I’ve not only been playing, but also playing around with Nexuiz, the open-sourced (free) first-person-shooter with the funny name. Nexuiz… It looks like a German trying to spell the latin ‘Nexius’ in French.
Today, when testing framerates at a colleague’s laptop (Precision M70 w/ nVidia Quadro FX Go 1400) compared to mine (Inspiron 6000 w/ ATI Mobility X300) I discovered how to record demos. Demos are like in-game recordings that you can view in the game engine. You can do this in most games, since it is a useful feature to test how many Frames Per Second (fps) you can push your graphic card to manage. If you’re a die-hard Quake3 fan (especially CPMA) you would have seen rat‘s demos. If God played Q3, that’s how he’d played.
Here’s the set of commands you can use in Nexuiz’ console. The console is accessed by the far-left button next to number 1. On Norwegian keyboards the symbol is §. While you’re in the menu, enter console by pressing Shift + the button you use normally.
Start recording: rec [filename] (before logging onto server)
Stop recording: disconnect (also disconnects from server)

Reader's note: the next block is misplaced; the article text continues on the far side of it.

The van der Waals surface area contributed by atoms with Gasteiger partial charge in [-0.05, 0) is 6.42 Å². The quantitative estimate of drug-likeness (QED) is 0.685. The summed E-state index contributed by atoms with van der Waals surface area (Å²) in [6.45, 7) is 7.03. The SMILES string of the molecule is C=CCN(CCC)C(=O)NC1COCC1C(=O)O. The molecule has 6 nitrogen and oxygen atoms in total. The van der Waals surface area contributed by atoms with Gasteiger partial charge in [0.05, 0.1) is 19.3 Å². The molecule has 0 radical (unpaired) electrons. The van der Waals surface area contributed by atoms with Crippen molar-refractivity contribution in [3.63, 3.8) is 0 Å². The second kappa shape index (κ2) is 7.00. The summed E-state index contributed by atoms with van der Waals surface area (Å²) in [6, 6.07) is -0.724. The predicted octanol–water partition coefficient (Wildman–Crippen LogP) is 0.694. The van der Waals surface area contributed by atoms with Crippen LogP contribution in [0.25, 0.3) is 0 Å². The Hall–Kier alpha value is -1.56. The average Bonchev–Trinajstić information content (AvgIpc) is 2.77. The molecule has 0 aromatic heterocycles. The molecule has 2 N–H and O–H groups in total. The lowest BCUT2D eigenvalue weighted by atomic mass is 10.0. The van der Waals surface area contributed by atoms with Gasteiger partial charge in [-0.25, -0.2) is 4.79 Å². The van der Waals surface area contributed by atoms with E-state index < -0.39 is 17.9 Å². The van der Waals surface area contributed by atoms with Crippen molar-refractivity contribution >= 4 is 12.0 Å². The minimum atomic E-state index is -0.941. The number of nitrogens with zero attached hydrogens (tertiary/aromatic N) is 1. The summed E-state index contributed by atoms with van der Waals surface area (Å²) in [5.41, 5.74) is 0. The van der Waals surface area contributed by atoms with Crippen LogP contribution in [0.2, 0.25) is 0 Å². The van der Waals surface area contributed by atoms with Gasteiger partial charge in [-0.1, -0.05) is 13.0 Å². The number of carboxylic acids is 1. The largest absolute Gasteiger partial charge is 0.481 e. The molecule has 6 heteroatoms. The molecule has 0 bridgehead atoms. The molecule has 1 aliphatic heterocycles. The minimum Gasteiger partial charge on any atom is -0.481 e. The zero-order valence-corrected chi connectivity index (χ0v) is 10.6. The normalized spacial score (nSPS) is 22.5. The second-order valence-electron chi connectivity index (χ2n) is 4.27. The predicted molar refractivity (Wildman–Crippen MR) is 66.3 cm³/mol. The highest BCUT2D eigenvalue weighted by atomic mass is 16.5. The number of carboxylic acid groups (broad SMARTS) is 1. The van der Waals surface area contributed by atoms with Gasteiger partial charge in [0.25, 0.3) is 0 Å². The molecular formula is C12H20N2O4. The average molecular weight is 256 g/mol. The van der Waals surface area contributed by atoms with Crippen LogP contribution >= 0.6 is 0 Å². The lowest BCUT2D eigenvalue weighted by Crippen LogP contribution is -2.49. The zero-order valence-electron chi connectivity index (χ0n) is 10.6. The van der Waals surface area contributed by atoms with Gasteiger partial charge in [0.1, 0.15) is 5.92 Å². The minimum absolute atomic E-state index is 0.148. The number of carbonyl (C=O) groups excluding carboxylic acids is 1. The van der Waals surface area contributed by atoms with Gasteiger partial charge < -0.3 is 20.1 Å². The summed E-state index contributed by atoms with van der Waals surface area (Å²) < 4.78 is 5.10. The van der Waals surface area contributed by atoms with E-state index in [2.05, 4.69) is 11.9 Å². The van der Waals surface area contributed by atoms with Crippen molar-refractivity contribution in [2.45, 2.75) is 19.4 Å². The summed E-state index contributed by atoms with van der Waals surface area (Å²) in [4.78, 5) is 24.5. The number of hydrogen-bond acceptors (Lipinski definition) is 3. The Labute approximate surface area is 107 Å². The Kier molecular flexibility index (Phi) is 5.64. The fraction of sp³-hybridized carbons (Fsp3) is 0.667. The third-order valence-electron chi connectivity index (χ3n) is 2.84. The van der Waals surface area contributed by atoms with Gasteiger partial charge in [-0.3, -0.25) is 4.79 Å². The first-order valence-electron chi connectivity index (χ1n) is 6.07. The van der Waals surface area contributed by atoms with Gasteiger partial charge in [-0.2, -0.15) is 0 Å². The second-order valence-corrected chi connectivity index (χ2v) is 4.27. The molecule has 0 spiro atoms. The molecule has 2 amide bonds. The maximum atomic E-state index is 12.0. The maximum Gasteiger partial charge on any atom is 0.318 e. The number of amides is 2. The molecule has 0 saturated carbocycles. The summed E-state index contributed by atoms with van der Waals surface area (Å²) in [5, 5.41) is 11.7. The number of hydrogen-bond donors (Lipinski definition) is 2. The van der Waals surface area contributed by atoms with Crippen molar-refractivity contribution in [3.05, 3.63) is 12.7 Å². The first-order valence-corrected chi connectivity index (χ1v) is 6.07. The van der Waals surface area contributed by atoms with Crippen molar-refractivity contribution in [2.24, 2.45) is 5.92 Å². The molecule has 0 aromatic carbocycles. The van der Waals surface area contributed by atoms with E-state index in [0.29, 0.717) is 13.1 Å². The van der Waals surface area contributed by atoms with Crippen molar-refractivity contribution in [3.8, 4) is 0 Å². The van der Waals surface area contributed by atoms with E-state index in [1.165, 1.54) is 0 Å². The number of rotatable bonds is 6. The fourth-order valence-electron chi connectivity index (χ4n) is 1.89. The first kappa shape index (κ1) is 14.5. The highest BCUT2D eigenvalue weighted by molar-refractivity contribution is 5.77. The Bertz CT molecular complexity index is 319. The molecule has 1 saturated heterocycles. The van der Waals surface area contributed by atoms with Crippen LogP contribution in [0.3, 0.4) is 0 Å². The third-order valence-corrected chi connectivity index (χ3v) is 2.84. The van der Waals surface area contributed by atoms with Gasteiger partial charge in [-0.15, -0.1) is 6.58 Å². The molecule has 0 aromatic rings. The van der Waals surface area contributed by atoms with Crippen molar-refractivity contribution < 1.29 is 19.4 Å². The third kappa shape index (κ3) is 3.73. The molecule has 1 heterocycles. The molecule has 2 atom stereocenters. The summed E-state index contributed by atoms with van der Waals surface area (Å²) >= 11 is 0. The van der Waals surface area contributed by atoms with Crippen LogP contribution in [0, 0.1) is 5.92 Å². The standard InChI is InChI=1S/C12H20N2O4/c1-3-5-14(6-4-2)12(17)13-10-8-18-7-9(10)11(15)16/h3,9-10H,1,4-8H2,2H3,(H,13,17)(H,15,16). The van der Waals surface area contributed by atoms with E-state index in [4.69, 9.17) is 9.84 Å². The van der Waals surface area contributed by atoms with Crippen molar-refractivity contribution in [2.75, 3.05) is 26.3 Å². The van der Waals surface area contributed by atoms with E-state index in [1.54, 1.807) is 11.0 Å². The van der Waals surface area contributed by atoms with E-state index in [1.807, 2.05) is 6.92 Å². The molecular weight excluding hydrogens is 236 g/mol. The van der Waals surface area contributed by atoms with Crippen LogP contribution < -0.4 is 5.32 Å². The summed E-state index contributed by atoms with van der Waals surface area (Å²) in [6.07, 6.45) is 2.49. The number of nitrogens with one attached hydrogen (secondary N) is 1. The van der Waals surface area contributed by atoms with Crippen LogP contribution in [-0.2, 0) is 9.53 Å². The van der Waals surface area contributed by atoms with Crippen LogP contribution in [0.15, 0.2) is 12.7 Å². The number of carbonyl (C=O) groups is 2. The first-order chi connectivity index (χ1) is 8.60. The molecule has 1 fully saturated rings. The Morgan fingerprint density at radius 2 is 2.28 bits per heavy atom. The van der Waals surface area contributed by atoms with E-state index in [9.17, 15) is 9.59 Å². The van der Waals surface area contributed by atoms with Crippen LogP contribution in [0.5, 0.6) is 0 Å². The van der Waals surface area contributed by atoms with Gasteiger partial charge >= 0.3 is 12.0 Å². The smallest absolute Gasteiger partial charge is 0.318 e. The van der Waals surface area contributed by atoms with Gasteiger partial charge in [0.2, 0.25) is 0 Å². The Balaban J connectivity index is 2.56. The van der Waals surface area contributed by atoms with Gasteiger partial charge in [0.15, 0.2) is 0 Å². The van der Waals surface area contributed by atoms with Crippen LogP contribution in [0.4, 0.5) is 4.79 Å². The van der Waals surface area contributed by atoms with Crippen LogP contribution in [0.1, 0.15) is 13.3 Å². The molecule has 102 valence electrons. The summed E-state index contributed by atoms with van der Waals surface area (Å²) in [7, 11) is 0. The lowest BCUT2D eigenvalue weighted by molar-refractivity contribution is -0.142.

Play recording: ply [filename]
List recordings: dem
The files will reside in <Nexuiz Root>datademos
For a simple auto-record script (Linux or Windows) see this forum thread.
There’s alot of cool stuff you can do while playing the demos.
Set speed: set slowmo # (0.1 is very slow while 5 is fast forward. 1 is normal)
Pause demo: pausedemo
Toggle Chase camera on: set chase_active 1 (3. person)
Toggle Chase camera off: set chase_active 0 (1. person)
Record video: set cl_capturevideo 1; set cl_capturevideo_sound 1
Stop videorecording: set cl_capturevideo 0; set cl_capturevideo_sound 0
This is kind of cool since it’s almost like an export-feature to the demo. With those commands you can record material (pictures and sound) which you can later put together in a 3rd party program (like Windows Movie Maker) and convert it to a media file. If you only use "cl_capturevideo 1" you’ll only get the visuals. I tested this both while playing against bots and playing on the net. Demorecording works fine online or offline since it’s part of the engine (although I got kicked out when the demo file had reached its limit. I got exactly 4mb, which was more than two maps). Videorecording slowed down my online game, but worked nicely when I ran it on demos.
The only problem I had was importing all those images into WMM..
Note: This will increase your geek-factor by several points, since it’s practically useless unless you’re really, really good, and you only end up watching yourself play a houndred times over. I kick ass. Now I’ve got proof.